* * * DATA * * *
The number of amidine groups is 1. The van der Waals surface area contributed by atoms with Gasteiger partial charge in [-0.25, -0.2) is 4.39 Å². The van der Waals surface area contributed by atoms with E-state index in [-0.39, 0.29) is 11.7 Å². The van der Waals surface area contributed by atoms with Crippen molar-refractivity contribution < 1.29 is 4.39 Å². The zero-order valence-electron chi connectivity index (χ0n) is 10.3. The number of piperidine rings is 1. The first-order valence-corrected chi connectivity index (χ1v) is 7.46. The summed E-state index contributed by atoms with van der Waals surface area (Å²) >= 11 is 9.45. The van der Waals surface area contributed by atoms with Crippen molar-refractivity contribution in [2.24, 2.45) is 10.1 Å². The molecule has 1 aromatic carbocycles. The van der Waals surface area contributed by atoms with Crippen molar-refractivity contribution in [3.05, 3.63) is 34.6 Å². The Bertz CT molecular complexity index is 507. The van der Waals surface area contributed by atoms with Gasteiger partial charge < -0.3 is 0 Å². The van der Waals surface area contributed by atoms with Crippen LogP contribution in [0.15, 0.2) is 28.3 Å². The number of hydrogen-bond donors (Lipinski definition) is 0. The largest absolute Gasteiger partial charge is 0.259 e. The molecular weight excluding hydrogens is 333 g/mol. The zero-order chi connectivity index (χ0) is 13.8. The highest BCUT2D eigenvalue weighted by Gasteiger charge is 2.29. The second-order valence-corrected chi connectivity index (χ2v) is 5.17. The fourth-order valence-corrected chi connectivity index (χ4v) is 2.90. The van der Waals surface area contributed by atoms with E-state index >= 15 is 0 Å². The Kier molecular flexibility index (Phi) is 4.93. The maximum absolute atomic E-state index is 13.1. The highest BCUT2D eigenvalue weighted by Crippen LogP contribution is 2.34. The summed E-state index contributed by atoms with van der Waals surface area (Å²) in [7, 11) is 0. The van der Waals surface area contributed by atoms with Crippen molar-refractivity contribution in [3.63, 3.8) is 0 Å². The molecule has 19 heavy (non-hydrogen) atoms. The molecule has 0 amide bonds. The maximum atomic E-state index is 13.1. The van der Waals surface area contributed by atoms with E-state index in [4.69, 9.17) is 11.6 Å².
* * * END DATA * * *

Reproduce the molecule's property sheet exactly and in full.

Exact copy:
The number of amidine groups is 1. The van der Waals surface area contributed by atoms with Gasteiger partial charge in [-0.25, -0.2) is 4.39 Å². The van der Waals surface area contributed by atoms with E-state index in [-0.39, 0.29) is 11.7 Å². The van der Waals surface area contributed by atoms with Crippen molar-refractivity contribution < 1.29 is 4.39 Å². The zero-order valence-electron chi connectivity index (χ0n) is 10.3. The number of piperidine rings is 1. The first-order valence-corrected chi connectivity index (χ1v) is 7.46. The summed E-state index contributed by atoms with van der Waals surface area (Å²) >= 11 is 9.45. The van der Waals surface area contributed by atoms with Crippen molar-refractivity contribution in [2.24, 2.45) is 10.1 Å². The molecule has 1 aromatic carbocycles. The van der Waals surface area contributed by atoms with Crippen molar-refractivity contribution in [3.05, 3.63) is 34.6 Å². The Bertz CT molecular complexity index is 507. The van der Waals surface area contributed by atoms with Gasteiger partial charge < -0.3 is 0 Å². The van der Waals surface area contributed by atoms with Crippen LogP contribution in [0.15, 0.2) is 28.3 Å². The number of hydrogen-bond donors (Lipinski definition) is 0. The largest absolute Gasteiger partial charge is 0.259 e. The molecular weight excluding hydrogens is 333 g/mol. The zero-order chi connectivity index (χ0) is 13.8. The highest BCUT2D eigenvalue weighted by Gasteiger charge is 2.29. The second-order valence-corrected chi connectivity index (χ2v) is 5.17. The fourth-order valence-corrected chi connectivity index (χ4v) is 2.90. The van der Waals surface area contributed by atoms with E-state index >= 15 is 0 Å². The Kier molecular flexibility index (Phi) is 4.93. The maximum absolute atomic E-state index is 13.1. The highest BCUT2D eigenvalue weighted by Crippen LogP contribution is 2.34. The summed E-state index contributed by atoms with van der Waals surface area (Å²) in [7, 11) is 0. The van der Waals surface area contributed by atoms with Crippen molar-refractivity contribution in [3.63, 3.8) is 0 Å². The molecule has 19 heavy (non-hydrogen) atoms. The molecule has 0 amide bonds. The maximum atomic E-state index is 13.1. The van der Waals surface area contributed by atoms with E-state index in [4.69, 9.17) is 11.6 Å².